Which of the following plagues did God NOT send upon the Egyptians when Pharaoh refused to let the Hebrews free?
- 5 years agoBest Answer
Earthquake is the only one,
The first plague, turning the Nile to blood, was a judgment against Apis, the god of the Nile, Isis, goddess of the Nile, and Khnum, guardian of the Nile.
The second plague, bringing frogs from the Nile, was a judgment against Heqet, the frog-headed goddess of birth.
The third plague, gnats, was a judgment on Set, the god of the desert. Unlike the previous plagues, the magicians were unable to duplicate this one, and declared to Pharaoh, “This is the finger of God” (Exodus 8:19).
The fourth plague, flies, was a judgment on either Re or Uatchit, who were both depicted as flies. In this plague, God clearly distinguished between the Israelites and the Egyptians, as no swarms of flies bothered the areas where the Israelites lived (Exodus 8:21-24).
The fifth plague, the death of livestock, was a judgment on the goddess Hathor and the god Apis, who were both depicted as cattle. As with the previous plague, God protected His people from the plague, while the cattle of the Egyptians all died.
The sixth plague, boils, was a judgment against several gods over health and disease (Sekhmet, Sunu, and Isis). This time, the Bible says that the magicians “could not stand before Moses because of the boils.” Clearly, these religious leaders were powerless against the God of Israel.
Before God sent the last three plagues, Pharaoh was given a special message from God. These plagues would be more severe than the others, and they were designed to convince Pharaoh and all the people “that there is none like me in all the earth” (Exodus 9:14). Pharaoh was even told that he was placed in his position by God, so that God could show His power and declare His name through all the earth (v. 16). As an example of His grace, God warned Pharaoh to gather whatever cattle and crops remained from the previous plagues and shelter them from the coming storm. Some of Pharaoh's servants heeded the warning (v. 20), while others did not. The seventh plague, hail, attacked Nut, the sky goddess, Osiris, the crop fertility god, and Set, the storm god. This hail was unlike any that had been seen before. It was accompanied by a fire which ran along the ground, and everything left out in the open was devastated by the hail and fire. Again, the children of Israel were miraculously protected, and no hail damaged anything in their lands.
Before God brought the next plague, He told Moses that the Israelites would be able to tell their children of the things they had seen God do in Egypt and how it showed them God's power. The eighth plague, locusts, again focused on Nut, Osiris, and Set. The later crops, wheat and rye, which had survived the hail, were now devoured by the swarms of locusts. There would be no harvest in Egypt that year.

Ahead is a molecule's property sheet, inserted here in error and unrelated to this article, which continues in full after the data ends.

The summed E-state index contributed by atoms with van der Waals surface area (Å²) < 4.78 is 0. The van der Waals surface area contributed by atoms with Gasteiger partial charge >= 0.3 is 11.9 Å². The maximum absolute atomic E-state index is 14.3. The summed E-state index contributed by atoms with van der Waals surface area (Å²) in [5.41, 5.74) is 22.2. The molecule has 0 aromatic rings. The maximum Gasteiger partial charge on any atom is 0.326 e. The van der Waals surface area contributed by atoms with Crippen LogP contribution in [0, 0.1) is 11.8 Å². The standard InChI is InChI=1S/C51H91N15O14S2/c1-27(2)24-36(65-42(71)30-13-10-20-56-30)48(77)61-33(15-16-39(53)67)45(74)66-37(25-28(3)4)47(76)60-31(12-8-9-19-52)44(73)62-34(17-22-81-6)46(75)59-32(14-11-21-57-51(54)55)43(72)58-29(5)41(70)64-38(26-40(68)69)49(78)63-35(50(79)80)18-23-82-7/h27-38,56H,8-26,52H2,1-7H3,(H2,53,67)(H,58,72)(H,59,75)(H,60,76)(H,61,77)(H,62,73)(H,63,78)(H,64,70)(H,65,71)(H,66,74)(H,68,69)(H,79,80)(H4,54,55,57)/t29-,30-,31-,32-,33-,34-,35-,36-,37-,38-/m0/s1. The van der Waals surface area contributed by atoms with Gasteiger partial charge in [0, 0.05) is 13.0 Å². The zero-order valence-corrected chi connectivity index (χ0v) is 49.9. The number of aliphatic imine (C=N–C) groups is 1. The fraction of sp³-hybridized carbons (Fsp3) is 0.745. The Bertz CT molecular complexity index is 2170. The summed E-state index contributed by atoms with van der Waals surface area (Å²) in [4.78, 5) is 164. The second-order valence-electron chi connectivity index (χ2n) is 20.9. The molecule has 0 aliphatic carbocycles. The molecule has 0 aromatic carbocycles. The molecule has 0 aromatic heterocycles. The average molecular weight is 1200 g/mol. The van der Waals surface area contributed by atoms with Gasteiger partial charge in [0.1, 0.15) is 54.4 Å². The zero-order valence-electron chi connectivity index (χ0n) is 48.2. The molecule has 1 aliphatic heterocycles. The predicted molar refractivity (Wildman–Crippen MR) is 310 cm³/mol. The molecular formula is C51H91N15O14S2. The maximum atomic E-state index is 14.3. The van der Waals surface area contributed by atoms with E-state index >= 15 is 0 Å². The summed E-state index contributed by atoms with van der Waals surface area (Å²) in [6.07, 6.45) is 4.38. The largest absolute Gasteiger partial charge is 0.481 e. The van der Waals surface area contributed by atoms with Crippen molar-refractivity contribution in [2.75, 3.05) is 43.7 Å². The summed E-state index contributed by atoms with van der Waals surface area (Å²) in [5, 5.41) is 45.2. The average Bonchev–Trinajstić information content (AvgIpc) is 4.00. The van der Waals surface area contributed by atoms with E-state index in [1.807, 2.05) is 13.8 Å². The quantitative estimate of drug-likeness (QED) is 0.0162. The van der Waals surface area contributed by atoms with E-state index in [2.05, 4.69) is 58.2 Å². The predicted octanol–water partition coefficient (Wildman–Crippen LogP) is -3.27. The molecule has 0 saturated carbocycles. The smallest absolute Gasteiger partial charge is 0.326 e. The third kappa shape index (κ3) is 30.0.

The ninth plague, darkness, was aimed at the sun god, Re, who was symbolized by Pharaoh himself. For three days, the land of Egypt was smothered with an unearthly darkness, but the homes of the Israelites had light.
The tenth and last plague, the death of the firstborn males, was a judgment on Isis, the protector of children. In this plague, God was teaching the Israelites a deep spiritual lesson which pointed to Christ. Unlike the other plagues, which the Israelites survived by virtue of their identity as God's people, this plague required an act of faith by them. God commanded each family to take an unblemished male lamb and kill it. The blood of the lamb was to be smeared on the top and sides of their doorways, and the lamb was to be roasted and eaten that night. Any family that did not follow God's instructions would suffer in the last plague. God described how He would send the death angel through the land of Egypt, with orders to slay the firstborn male in every household, whether human or animal. The only protection was the blood of the lamb on the door. When the angel saw the blood, he would pass over that house and leave it untouched (Exodus 12:23). This is where the term “Passover” comes from. It is a memorial of that night in ancient Egypt when God delivered His people from bondage. First Corinthians 5:7 teaches that Jesus became our Passover when He died to deliver us from the bondage of sin. While the Israelites found God's protection in their homes, every other home in the land of Egypt experienced God's wrath as their loved ones died. This grievous event caused Pharaoh to finally release the Israelites.
- Anonymous5 years ago
What are we doing sunday school? Let's see if I can do this from memory. Water to blood. Frogs. Lice. Flies. Boils. hailstorms. Locusts. Darkness. And for the big finally, the death of the firstborns.
Crap that's only 9. I have no idea which one I missed, but it wasn't earthquakes.
- 5 years ago
- 5 years ago
The ten plagues God brought against the Egyptians were intended to prove their gods as false gods.
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